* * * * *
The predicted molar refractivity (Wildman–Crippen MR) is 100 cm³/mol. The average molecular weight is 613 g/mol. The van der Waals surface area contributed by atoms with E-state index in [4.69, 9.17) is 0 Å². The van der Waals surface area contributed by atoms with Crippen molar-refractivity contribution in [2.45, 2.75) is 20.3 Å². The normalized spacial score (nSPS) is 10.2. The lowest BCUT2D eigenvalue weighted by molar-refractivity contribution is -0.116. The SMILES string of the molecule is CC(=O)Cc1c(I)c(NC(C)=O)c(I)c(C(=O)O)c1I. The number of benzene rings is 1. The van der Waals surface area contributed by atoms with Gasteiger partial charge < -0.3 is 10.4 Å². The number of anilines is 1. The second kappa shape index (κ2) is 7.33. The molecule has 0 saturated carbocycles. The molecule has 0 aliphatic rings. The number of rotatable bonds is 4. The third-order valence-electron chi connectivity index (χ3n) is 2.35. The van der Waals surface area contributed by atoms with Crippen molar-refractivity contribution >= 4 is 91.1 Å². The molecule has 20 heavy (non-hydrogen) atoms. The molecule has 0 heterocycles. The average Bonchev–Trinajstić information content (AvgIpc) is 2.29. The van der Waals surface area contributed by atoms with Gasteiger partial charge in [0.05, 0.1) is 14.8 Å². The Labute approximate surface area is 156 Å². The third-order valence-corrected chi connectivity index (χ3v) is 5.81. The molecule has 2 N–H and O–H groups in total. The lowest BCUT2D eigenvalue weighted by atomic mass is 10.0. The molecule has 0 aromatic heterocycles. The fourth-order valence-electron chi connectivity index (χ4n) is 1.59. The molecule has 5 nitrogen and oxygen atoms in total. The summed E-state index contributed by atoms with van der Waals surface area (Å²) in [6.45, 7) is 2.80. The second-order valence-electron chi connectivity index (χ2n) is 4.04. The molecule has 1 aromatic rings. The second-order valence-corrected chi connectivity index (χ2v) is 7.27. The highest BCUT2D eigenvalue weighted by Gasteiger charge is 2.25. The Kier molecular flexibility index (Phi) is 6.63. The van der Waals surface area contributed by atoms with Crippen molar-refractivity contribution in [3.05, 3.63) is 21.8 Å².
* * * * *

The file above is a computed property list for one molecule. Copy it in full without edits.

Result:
The predicted molar refractivity (Wildman–Crippen MR) is 100 cm³/mol. The average molecular weight is 613 g/mol. The van der Waals surface area contributed by atoms with E-state index in [4.69, 9.17) is 0 Å². The van der Waals surface area contributed by atoms with Crippen molar-refractivity contribution in [2.45, 2.75) is 20.3 Å². The normalized spacial score (nSPS) is 10.2. The lowest BCUT2D eigenvalue weighted by molar-refractivity contribution is -0.116. The SMILES string of the molecule is CC(=O)Cc1c(I)c(NC(C)=O)c(I)c(C(=O)O)c1I. The number of benzene rings is 1. The van der Waals surface area contributed by atoms with Gasteiger partial charge < -0.3 is 10.4 Å². The number of anilines is 1. The second kappa shape index (κ2) is 7.33. The molecule has 0 saturated carbocycles. The molecule has 0 aliphatic rings. The number of rotatable bonds is 4. The third-order valence-electron chi connectivity index (χ3n) is 2.35. The van der Waals surface area contributed by atoms with Crippen molar-refractivity contribution >= 4 is 91.1 Å². The molecule has 20 heavy (non-hydrogen) atoms. The molecule has 0 heterocycles. The average Bonchev–Trinajstić information content (AvgIpc) is 2.29. The van der Waals surface area contributed by atoms with Gasteiger partial charge in [0.05, 0.1) is 14.8 Å². The Labute approximate surface area is 156 Å². The third-order valence-corrected chi connectivity index (χ3v) is 5.81. The molecule has 2 N–H and O–H groups in total. The lowest BCUT2D eigenvalue weighted by atomic mass is 10.0. The molecule has 0 aromatic heterocycles. The fourth-order valence-electron chi connectivity index (χ4n) is 1.59. The molecule has 5 nitrogen and oxygen atoms in total. The summed E-state index contributed by atoms with van der Waals surface area (Å²) in [6.45, 7) is 2.80. The second-order valence-electron chi connectivity index (χ2n) is 4.04. The molecule has 1 aromatic rings. The second-order valence-corrected chi connectivity index (χ2v) is 7.27. The highest BCUT2D eigenvalue weighted by Gasteiger charge is 2.25. The Kier molecular flexibility index (Phi) is 6.63. The van der Waals surface area contributed by atoms with Crippen molar-refractivity contribution in [3.05, 3.63) is 21.8 Å².